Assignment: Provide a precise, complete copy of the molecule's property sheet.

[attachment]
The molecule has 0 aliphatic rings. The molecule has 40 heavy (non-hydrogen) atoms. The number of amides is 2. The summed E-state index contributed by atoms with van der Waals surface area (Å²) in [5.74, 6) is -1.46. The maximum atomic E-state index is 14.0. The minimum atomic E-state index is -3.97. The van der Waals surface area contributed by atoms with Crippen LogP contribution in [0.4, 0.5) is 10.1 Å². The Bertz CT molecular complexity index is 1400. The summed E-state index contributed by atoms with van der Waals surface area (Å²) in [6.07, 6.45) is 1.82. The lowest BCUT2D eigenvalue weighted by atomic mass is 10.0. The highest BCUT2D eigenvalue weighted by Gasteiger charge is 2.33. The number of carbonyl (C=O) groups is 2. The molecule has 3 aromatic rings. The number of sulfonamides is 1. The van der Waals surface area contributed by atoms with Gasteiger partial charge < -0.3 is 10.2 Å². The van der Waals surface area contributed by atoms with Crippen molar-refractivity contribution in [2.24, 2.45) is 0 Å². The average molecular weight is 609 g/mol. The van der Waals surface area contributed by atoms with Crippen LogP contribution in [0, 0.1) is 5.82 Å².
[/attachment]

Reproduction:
The molecule has 0 aliphatic rings. The molecule has 40 heavy (non-hydrogen) atoms. The number of amides is 2. The summed E-state index contributed by atoms with van der Waals surface area (Å²) in [5.74, 6) is -1.46. The maximum atomic E-state index is 14.0. The minimum atomic E-state index is -3.97. The van der Waals surface area contributed by atoms with Crippen LogP contribution in [0.4, 0.5) is 10.1 Å². The Bertz CT molecular complexity index is 1400. The summed E-state index contributed by atoms with van der Waals surface area (Å²) in [6.07, 6.45) is 1.82. The lowest BCUT2D eigenvalue weighted by atomic mass is 10.0. The highest BCUT2D eigenvalue weighted by Gasteiger charge is 2.33. The number of carbonyl (C=O) groups is 2. The molecule has 3 aromatic rings. The number of sulfonamides is 1. The van der Waals surface area contributed by atoms with Gasteiger partial charge < -0.3 is 10.2 Å². The van der Waals surface area contributed by atoms with Crippen molar-refractivity contribution in [2.24, 2.45) is 0 Å². The average molecular weight is 609 g/mol. The van der Waals surface area contributed by atoms with Crippen LogP contribution in [0, 0.1) is 5.82 Å².